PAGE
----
I have no information that would confirm that he is a democrat. Yes, we have
information that proves that he is a market supporter. That he would prefer
that Russia had more fair, equal rules. And that the government did a better
job preserving the order. That the state were stronger. But whether he wants
to achieve all this through democracy, through checks and balances, through
giving the power back to the government, to the parliament -- I am not sure at
And most likely he himself is not sure what he wants. He is only writing his
first sentences on the board. He does not know who he is yet. He hasn't been
born yet. Thus he can go in many different directions and maybe we'll have to
pay for his mistakes. If he gets to believe that this country needs to be
ruled through a conveyor belt by ordering from the Kremlin when to turn the
lights on in the Far East. And maybe he'll soon realize that you can't do
this, that Russia needs a different approach. Russia needs to be steered out
of the dead end.
Even though no one knows much about him, he is extraordinarily popular, at
least at this moment. How do you explain his popularity?
It is very easy to explain this popularity. It is first of all explained by
one paradox. Being an heir and a successor to Yeltsin, Putin is received by
the society as an alternative to Yeltsin. The most interesting thing is that
Putin is viewed as a dynamic, strong, honest, civil, modest and adequate
leader, which is everything that Yeltsin wasn't.
He is a blank page and we are writing whatever we want on it. Those on the
left are writing what those on the left want, those on the right are writing
what they want. And he avoids answering. He is not answering any of the
questions. He wants to be liked by all, he wants to be a President of all
These are the two factors. He is an heir and he is an alternative to Yeltsin.
And he is a nobody right now. And everyone wants to make him his own.;
And how much does this war in Chechnya have to do with his
The war in Chechnya created Putin. It proved that there is someone on stage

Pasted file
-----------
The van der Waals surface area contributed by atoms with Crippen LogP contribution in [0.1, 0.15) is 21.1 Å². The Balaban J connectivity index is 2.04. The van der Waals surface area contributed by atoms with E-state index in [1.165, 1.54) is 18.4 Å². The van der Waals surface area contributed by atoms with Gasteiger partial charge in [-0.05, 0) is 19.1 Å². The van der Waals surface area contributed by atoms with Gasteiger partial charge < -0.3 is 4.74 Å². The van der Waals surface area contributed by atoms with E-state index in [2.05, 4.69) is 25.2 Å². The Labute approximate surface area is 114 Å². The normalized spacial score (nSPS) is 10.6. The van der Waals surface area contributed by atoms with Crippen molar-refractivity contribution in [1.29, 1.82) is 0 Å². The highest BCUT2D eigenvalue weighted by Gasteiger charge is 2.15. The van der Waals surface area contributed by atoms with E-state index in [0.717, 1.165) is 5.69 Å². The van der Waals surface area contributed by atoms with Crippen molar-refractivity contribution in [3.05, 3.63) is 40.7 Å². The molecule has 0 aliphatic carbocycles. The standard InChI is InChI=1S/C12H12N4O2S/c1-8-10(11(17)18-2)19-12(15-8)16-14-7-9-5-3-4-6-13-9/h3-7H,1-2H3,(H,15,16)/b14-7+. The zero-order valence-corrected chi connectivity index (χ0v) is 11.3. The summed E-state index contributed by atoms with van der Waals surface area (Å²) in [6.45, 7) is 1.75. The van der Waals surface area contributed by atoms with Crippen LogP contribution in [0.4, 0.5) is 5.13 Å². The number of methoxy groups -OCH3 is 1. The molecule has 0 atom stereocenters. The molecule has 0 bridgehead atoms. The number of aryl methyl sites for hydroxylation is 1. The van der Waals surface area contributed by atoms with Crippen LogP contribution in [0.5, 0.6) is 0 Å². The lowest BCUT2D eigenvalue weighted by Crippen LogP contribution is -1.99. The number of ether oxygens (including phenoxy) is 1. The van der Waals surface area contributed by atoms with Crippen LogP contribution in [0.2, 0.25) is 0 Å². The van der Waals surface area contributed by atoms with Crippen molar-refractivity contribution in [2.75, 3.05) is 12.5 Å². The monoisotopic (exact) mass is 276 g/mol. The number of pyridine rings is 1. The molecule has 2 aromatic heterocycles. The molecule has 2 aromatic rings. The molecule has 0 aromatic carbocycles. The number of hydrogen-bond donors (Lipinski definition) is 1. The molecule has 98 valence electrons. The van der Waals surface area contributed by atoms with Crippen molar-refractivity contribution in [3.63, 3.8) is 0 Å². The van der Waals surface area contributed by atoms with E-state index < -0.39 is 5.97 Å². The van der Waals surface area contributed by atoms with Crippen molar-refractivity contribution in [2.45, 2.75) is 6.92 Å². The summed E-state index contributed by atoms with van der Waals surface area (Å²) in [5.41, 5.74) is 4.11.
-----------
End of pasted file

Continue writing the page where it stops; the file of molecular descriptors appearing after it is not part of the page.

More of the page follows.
who can be decisive. ... Now his main source is hope. Everybody hopes that
things won't get worse, that he will ensure that there is order, salaries are
paid--even though they are horrendously low salaries, that he will ensure
order. People don't expect anything else from him. They expected a lot from
Yeltsin: miracles, life just like in the United States. From Putin they don't
expect anything. People want order and stability for the future. They want
These hopes create a Catch-22 for Putin, because no one in Russia can meet all
the hopes and aspirations. Very soon he will have to deal with
disappointments. Regardless of how he performs. Maybe he will be the most
effective leader with respect to the economy, but he won't be able to realize
all the hopes. It is impossible to restore order in Russia tomorrow. And this
disappointment is going to be a very serious trial for him.
Why does Putin seem to appeal to so many people at this point in
He is a senior analyst for the Jamestown Foundation and writes from Moscow on
Russian domestic affairs. He was a writer with Voice of America and has worked
as a business columnist with The Moscow Times, and as Moscow
representative and program officer for Freedom House.
I think Putin's appeal is less a function of his personal qualities than the
situation which he inherited. It's partially a function of his personal
qualities, the main quality being that he is a career KGB officer, a member of
the state security apparatus. That's a plus in the current environment, and
the reason is because of the events of the fall of 1999. When the second
conflict in Chechnya started, [it] really changed the direction [of popular
opinion]. It was sort of a watershed in the direction of Russian public